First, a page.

Oh no! Not another review of a Divine Comedy gig?

 

I know, a bit boring. I was not going to do it. But live The Divine Comedy – the vehicle for Neil Hannon’s quirky, often conceptual, pop music – evolves compellingly. What do I mean?

Hannon released his latest album, Office Politics in the summer. He is currently on tour with it, hence the show that we saw at the Brighton Dome on 16 October 2019. It is a non-prog concept album. There is a theme of the daily drudge and meaninglessness of work infused within. The title track has much that we recognise in the modern office: zealous employers, impropriety with photocopiers, powerpoint presentations, etc. It is funny and very Neil Hannon, at least lyrically, if not in vocal style.

The album also has some – what Hannon himself referred to as – radio hits on it such as Norman and Norma which reminds me very much of Billy Joel’s destructive couple, Brenda and Eddie (Scenes From An Italian Restaurant). Though Norman and Norma rescue their relationship by 1066 re-enactments. Brenda and Eddie are not quite so lucky. There’s the Life and Soul of the Party – a homage to awful office Christmas parties. Again, much for us to relate to. Unfortunately.

What I thought was the stand-out track on the album, You’ll Never Work in this Town Again, translates well on stage and keeps the working – or in this case, non-work – theme going. I’m a Stranger Here, additionally is a wonderful mix of time travel, work and alienation?

OK, so to the show. The set has a very large clock hanging behind the players. There are two doors, one in, one out. There is a desk with an aged monitor sitting on it (the office is seems dated around the early nineties, though references to zero-hour contracts and copies of the Human League’s Dare album as part of the cover art suggest a certain temporal confusion). A telephone receiver is used as a percussion instrument (right).

Hannon enters the stage from the in door to cheers. He is dressed in a bright red/orange suit (we know that on other dates he has a blue and white suit). In contrast to previous concerts we have seen, Hannon concentrates on the singing – only on a few occasions does he pick up his acoustic guitar.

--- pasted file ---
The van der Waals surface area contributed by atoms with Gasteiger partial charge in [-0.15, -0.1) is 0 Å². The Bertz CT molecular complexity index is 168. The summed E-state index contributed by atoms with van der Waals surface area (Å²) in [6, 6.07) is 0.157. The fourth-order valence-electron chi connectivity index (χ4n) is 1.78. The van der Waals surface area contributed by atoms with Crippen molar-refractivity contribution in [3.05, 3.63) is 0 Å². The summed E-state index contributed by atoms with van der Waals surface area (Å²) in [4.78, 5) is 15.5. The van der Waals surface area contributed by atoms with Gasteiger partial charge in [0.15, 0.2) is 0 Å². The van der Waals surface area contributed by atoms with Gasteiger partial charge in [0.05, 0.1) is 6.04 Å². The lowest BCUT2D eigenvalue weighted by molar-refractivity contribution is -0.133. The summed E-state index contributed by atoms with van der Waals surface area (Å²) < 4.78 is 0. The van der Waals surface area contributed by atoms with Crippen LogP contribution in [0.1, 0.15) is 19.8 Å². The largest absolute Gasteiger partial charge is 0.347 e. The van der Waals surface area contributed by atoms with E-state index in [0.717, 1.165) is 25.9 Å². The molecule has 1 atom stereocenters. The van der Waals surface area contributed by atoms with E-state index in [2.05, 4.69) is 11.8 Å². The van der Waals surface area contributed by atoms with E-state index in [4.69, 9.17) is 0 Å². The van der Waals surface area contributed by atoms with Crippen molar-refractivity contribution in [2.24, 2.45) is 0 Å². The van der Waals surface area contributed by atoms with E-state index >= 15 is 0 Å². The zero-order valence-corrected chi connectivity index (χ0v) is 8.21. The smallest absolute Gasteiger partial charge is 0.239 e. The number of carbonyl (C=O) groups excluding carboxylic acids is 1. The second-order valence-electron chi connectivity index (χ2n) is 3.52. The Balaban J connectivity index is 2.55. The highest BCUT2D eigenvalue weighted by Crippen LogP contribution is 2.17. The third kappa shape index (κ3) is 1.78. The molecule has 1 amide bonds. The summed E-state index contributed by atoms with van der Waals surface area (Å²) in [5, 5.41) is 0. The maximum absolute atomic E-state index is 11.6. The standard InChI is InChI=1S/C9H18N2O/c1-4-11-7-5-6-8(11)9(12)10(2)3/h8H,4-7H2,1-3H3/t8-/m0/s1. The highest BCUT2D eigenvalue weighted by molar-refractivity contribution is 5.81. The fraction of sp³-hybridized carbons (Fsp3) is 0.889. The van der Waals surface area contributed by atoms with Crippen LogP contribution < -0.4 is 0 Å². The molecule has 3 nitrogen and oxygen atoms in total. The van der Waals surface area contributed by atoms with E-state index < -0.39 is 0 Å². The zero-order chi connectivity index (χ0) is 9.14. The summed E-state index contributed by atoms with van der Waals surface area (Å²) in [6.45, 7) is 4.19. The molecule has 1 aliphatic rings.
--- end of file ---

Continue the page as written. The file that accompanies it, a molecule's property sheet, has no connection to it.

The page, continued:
I was wondering whether Hannon would attempt to present The Synthesiser Service Centre Super Summer Sale. This seems to be a paen to old synthesiser technology. It is really a list of former machines with obvious nostalgic attachment. On stage, this track works so well. This is almost Stockhausen in its composition. Coupled with some simple but effective lighting, I could have listened to this all evening.

Incidentally, did I miss Opportunity Knox where Billy Bird leaves without a word? We got Come Home Billy Bird

Then there is Philip and Steve’s Furniture Removal Company, a celebration of the former New York business of Philip Glass and Steve Reich. Hannon uses this as an opportunity to complete the theatrics. A number of the crew don brown coats and hats and start dismantling the drum kit, removing the doors and covering the keyboards with dust covers. This provides the excuse for the encore to be quasi-acoustic (left). The Encore leaves Office Politics behind (though having already presented National Express, Indy Disco, Absent Friends, A Lady of a Certain Age and Something for the Weekend) and presents two favourites and Hannon anthems: Songs of Love and Tonight we Fly. This is Hannon really at his best, surrounded by trusted musicians and a platform for his wonderful lyrical and vocal range.

Band: Andrew Skeet, Ian Watson, Simon Little, Tim Weller and Tosh Flood.

1 comment so far

  1. […] have seen Richard Hawley a few times now. Unlike with Neil Hannon, the format is pretty much text book. Hawley leads, a reliable and familiar band support; and so […]


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